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- Christmas Drones for One Guitar
MP3 EP 2015 | Silber 204
4 tracks, 28 minutes
Four loop driven ambient guitar improvisations from Remora. Drink your eggnog until you think it's 1999 again.
: Press Release
: Digital Booklet
: Prefer to listen on Bandcamp?
First up, we have one raw, straight-to-tape sonic odyssey from Remora, the noisey solo guitar moniker of Brian John Mitchell .
Christmas Drones For One Guitar is comprised of four lengthy drifts, that blend and bleed together, working as one monolithic whole, while still resembling “songs”. This is no passive, weightless, polite background listening, however, as Remora’s fretwork rips, tears, and rends behind the scenes, in a style somewhere between Nadja and the gentle ambiance of Labradford and Windy & Carl. Blissdrone meets shoegaze and post-rock? Yes, please!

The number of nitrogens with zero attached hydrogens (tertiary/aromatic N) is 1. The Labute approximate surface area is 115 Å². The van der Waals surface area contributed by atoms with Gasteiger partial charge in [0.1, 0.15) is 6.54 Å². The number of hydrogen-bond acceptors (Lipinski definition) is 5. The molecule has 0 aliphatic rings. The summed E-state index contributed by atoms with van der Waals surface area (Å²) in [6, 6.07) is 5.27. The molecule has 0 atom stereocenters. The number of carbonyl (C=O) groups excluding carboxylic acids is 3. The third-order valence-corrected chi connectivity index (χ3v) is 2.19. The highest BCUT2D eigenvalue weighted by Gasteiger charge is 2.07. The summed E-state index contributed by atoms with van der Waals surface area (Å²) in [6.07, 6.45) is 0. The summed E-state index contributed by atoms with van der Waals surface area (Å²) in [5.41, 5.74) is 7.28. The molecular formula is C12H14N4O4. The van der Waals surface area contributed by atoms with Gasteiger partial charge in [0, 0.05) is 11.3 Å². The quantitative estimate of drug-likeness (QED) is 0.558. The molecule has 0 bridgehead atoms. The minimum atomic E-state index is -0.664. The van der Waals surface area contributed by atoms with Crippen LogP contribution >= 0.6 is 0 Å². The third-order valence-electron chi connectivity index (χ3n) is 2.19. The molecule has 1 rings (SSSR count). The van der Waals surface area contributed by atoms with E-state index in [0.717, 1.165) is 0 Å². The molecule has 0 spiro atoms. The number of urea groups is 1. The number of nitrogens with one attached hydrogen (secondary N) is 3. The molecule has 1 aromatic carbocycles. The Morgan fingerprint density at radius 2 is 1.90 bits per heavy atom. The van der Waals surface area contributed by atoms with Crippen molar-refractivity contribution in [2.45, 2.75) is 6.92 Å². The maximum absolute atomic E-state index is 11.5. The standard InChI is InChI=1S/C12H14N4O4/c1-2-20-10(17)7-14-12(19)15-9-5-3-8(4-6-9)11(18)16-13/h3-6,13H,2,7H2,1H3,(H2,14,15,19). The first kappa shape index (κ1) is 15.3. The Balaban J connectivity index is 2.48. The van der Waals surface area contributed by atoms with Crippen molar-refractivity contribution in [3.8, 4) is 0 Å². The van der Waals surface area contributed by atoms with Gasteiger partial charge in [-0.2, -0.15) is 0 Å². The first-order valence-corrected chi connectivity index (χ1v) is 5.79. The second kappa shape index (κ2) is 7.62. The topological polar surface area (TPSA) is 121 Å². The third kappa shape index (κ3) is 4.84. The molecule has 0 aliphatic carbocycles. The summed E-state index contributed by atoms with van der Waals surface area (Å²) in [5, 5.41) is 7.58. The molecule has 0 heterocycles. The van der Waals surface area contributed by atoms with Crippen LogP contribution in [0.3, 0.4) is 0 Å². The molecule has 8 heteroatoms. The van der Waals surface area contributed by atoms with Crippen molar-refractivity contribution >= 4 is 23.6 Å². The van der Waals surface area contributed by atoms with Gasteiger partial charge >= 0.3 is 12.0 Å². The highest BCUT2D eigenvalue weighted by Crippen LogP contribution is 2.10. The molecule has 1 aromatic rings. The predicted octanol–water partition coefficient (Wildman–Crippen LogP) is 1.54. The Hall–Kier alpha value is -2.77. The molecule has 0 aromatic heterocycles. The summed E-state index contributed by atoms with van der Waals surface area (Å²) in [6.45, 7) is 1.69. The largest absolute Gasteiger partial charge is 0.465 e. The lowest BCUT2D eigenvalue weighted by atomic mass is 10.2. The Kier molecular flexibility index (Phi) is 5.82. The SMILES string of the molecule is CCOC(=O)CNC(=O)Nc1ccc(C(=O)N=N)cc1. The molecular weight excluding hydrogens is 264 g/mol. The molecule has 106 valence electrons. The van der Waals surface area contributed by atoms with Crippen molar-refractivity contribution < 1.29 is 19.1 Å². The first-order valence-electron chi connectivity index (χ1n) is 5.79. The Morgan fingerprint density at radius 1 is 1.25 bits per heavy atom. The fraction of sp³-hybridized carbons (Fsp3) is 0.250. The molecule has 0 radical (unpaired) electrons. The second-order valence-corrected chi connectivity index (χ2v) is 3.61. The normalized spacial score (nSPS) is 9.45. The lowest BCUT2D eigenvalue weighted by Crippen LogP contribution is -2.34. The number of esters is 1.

Let’s just go ahead and shatter that illusion of critical objectivity and point out that we are guitar players, here at Forestpunk, as well as being fond acolytes of six-string mutations, so we’re always glad to see people pushing the axe’s timbre into new and interesting areas. It subverts the rockist tendencies, and conjures a different vision of the infinite than electronic music does. It’s a bit earthier, more tactile, with the fleshy pads of fingers modulating steel and electricity, like some kind of medium.
Remora takes us into the stratosphere with “Special Occasion”, the lengthiest sojourn here, and brings us back down to the gravity well with “VAB”‘s ebbing echoes. What happens in between is like an anti-gravity epiphany, like watching the entire Earth at once on 12.25, watching the twinkling lights from the inky depths of outer space. Remora’s drones and drifts are dense and full, never boring, and emotive, although Mitchell doesn’t tell us what those emotions are. Instead, he paints a compelling portrait and asks us to investigate, deciding for ourselves how to feel about the story.
A delightful, open-ended exploration, that would sound as fresh and timely in July as the depths of the dark nights of winter.